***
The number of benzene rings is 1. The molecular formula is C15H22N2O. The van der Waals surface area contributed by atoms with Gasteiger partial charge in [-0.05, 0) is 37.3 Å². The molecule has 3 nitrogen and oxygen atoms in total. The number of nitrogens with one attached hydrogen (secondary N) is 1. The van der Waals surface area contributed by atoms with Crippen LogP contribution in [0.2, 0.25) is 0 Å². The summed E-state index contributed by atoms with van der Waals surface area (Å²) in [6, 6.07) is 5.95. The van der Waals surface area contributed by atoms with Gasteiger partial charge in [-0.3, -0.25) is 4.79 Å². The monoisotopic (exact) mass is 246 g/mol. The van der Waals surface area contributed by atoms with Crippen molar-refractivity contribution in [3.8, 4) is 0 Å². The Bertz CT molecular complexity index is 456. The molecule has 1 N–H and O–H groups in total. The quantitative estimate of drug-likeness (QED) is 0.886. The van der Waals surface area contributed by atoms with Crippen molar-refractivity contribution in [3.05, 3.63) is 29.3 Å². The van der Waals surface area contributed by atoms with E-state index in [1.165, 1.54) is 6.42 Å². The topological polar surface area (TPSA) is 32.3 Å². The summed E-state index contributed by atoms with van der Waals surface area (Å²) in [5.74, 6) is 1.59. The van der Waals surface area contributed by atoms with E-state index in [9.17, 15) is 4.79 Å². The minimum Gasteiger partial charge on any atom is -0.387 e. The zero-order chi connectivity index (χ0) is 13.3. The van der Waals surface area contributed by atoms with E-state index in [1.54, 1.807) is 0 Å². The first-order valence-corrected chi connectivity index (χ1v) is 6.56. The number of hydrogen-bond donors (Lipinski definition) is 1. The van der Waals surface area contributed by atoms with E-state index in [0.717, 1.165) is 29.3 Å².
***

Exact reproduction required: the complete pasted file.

The number of benzene rings is 1. The molecular formula is C15H22N2O. The van der Waals surface area contributed by atoms with Gasteiger partial charge in [-0.05, 0) is 37.3 Å². The molecule has 3 nitrogen and oxygen atoms in total. The number of nitrogens with one attached hydrogen (secondary N) is 1. The van der Waals surface area contributed by atoms with Crippen LogP contribution in [0.2, 0.25) is 0 Å². The summed E-state index contributed by atoms with van der Waals surface area (Å²) in [6, 6.07) is 5.95. The van der Waals surface area contributed by atoms with Gasteiger partial charge in [-0.3, -0.25) is 4.79 Å². The monoisotopic (exact) mass is 246 g/mol. The van der Waals surface area contributed by atoms with Crippen molar-refractivity contribution in [3.8, 4) is 0 Å². The Bertz CT molecular complexity index is 456. The molecule has 1 N–H and O–H groups in total. The quantitative estimate of drug-likeness (QED) is 0.886. The van der Waals surface area contributed by atoms with Crippen molar-refractivity contribution in [3.05, 3.63) is 29.3 Å². The van der Waals surface area contributed by atoms with E-state index in [1.165, 1.54) is 6.42 Å². The topological polar surface area (TPSA) is 32.3 Å². The summed E-state index contributed by atoms with van der Waals surface area (Å²) in [5.74, 6) is 1.59. The van der Waals surface area contributed by atoms with E-state index in [9.17, 15) is 4.79 Å². The minimum Gasteiger partial charge on any atom is -0.387 e. The zero-order chi connectivity index (χ0) is 13.3. The van der Waals surface area contributed by atoms with E-state index in [1.54, 1.807) is 0 Å². The first-order valence-corrected chi connectivity index (χ1v) is 6.56. The number of hydrogen-bond donors (Lipinski definition) is 1. The van der Waals surface area contributed by atoms with E-state index in [0.717, 1.165) is 29.3 Å².